The United Arab Emirates (UAE) is known for its lavish shopping malls, Ferraris, and robots in the police etc. but one thing which outsiders are not familiar with is that the country is also known for its massive online censorship and surveillance capabilities.

Keeping that in mind and amid bitter relationships between Qatar the UAE, the country’s Attorney-General Hamad Saif al-Shamsi said that showing any kind of sympathy for Qatar on the Internet including social media or any other communication platform will be considered as a cybercrime and punishable with jail time between 3 to 15 years or a fine of Aed 500,000 (USD 136128 – Euro 121256).

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The announcement was confirmed by Al Arabiya, a Saudi-owned pan-Arab television news. Shamsi’s statement was also shared on the social media platforms of the UAE’s Ministry of Justice.

The translation for the above mentioned Arabic text goes something like this:

“UAE Attorney General: Sympathy with Qatar via Communication Sites is an offense punishable by law.”

The statement came after UAE, Saudi Arabia, Egypt, and Bahrain decided to break all diplomatic relationships and landlock Qatar accusing the county of supporting “terrorist groups” including The Muslim Brotherhood of Egypt and Hamas of Palestine resulting in “destabilizing the region.”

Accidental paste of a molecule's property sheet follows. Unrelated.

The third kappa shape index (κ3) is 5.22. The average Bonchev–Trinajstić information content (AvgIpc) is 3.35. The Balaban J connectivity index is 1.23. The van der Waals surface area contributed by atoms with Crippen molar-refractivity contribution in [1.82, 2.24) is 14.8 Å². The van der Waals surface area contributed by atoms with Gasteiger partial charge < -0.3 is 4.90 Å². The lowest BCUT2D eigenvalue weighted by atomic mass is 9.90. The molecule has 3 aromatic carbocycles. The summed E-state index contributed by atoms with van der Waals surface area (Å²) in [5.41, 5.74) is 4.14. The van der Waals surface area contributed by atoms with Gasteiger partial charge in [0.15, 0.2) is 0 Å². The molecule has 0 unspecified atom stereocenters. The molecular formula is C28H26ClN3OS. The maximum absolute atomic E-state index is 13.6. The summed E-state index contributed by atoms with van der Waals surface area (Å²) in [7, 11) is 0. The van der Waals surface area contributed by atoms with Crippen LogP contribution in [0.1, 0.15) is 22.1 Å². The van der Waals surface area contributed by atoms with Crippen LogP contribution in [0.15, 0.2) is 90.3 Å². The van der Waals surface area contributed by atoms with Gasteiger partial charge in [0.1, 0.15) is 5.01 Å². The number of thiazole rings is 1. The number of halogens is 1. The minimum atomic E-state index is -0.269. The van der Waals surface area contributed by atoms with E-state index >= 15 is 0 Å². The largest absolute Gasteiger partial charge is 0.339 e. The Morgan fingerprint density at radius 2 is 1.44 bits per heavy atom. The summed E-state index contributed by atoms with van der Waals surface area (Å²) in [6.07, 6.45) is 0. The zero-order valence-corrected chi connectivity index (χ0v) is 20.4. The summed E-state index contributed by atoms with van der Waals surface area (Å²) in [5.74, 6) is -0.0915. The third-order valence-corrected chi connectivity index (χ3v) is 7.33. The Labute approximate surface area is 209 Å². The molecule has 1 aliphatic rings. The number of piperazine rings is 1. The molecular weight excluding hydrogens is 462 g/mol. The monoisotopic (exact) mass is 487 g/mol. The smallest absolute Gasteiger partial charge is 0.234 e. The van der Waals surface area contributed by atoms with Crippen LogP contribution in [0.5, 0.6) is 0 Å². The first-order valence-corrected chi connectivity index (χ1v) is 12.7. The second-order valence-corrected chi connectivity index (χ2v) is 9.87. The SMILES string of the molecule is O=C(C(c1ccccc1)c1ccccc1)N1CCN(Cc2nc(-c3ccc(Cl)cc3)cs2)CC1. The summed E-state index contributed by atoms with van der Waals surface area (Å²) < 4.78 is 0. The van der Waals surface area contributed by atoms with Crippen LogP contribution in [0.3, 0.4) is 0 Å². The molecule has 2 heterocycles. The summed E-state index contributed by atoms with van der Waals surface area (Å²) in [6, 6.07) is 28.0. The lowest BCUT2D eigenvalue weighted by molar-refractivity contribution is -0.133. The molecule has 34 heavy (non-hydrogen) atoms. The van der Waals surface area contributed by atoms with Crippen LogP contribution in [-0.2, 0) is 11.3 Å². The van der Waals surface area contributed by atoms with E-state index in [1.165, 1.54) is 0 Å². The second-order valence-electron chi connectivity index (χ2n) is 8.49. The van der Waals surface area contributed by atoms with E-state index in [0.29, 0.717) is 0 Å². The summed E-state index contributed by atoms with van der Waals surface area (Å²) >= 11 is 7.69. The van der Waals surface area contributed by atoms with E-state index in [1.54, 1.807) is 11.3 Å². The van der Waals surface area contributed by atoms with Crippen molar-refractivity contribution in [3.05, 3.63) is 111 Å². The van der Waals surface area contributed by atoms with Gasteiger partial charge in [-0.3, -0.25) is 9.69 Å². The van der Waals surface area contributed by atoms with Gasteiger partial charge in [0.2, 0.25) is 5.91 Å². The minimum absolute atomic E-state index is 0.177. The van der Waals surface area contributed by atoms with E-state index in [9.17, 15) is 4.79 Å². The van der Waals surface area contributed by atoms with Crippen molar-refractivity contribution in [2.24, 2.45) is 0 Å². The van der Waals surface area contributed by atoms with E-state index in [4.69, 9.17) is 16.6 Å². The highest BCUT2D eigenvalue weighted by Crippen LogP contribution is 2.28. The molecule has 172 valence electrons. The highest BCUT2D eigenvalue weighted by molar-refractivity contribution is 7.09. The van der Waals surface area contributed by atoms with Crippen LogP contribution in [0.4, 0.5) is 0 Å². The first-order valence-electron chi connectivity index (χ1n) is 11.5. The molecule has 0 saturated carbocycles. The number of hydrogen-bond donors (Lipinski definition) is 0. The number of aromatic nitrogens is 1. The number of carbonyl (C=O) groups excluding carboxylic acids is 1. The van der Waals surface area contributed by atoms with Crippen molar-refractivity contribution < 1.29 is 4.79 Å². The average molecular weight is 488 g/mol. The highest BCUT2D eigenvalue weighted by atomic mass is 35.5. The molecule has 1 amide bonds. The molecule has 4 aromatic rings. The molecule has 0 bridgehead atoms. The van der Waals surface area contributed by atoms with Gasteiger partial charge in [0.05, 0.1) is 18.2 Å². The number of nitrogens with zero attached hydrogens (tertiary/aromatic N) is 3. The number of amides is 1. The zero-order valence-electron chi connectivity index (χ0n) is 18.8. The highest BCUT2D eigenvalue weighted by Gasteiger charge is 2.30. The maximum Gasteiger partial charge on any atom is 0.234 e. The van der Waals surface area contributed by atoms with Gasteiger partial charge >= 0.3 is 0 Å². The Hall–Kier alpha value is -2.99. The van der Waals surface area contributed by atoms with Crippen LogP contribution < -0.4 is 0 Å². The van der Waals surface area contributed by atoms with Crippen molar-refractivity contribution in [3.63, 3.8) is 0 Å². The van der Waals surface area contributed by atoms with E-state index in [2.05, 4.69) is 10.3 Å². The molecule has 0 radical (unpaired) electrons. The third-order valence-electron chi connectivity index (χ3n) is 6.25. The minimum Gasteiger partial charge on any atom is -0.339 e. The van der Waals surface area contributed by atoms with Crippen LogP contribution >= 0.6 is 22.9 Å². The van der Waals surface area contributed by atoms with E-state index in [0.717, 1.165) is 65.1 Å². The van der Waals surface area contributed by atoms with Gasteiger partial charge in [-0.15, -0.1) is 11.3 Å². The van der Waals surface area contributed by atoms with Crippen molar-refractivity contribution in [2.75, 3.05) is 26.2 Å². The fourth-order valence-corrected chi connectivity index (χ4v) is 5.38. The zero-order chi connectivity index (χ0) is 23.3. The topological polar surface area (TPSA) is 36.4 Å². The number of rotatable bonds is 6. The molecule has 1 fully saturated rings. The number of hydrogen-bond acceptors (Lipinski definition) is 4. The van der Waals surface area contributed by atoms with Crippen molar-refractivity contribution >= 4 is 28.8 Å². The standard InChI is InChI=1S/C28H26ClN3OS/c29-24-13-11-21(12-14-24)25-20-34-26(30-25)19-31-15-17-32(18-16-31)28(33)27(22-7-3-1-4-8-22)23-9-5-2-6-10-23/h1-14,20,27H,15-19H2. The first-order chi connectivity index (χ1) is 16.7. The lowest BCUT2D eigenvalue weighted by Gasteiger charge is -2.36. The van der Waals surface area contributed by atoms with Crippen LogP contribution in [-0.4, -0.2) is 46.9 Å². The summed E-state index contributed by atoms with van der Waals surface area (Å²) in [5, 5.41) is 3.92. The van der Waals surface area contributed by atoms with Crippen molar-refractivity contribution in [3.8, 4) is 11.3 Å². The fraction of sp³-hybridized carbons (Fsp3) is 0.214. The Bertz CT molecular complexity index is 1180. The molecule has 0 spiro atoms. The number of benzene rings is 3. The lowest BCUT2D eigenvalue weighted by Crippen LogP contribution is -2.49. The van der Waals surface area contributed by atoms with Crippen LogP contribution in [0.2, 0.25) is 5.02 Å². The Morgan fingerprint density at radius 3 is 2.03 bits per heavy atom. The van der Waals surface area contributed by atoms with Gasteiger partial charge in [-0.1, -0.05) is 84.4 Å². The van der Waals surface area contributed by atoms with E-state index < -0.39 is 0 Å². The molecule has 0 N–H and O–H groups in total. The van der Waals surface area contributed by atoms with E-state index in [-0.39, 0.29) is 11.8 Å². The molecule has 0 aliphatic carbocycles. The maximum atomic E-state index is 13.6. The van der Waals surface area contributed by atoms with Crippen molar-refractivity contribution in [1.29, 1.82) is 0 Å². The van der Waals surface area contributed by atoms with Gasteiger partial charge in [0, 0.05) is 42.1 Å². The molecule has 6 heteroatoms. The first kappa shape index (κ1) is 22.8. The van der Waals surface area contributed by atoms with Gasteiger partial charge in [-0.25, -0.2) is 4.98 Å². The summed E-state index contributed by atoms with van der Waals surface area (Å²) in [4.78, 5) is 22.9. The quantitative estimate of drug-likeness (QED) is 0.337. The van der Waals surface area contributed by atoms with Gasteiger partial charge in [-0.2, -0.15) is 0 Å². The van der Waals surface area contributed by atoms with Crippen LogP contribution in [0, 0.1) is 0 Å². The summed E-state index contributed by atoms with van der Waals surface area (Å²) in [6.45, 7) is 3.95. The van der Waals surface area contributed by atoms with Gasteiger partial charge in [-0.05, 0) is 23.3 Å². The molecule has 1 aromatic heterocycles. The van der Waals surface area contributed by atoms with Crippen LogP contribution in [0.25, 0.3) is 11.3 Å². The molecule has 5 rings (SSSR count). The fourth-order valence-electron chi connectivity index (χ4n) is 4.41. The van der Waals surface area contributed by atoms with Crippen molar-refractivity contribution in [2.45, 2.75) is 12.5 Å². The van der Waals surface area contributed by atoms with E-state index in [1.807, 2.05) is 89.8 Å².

According to UAE’s The National, the step was taken because of “Doha’s hostile and reckless policy against the UAE and a number of brotherly GCC and Arab states”.

However, this is not the first time when UAE has come up with an absurd solution to tackle freedom of speech and implement censorship. Currently, using a VPN software in UAE is a punishable crime while using middle finger emoji is also a crime that could land you in court.

In case you are in the UAE, avoid posting pro-Qatari content otherwise get ready for jail time.

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Waqas

Waqas Amir is a Milan-based cybersecurity journalist with a passion for covering latest happenings in cyber security and tech world. In addition to being the founder of this website, Waqas is also into gaming, reading and investigative journalism.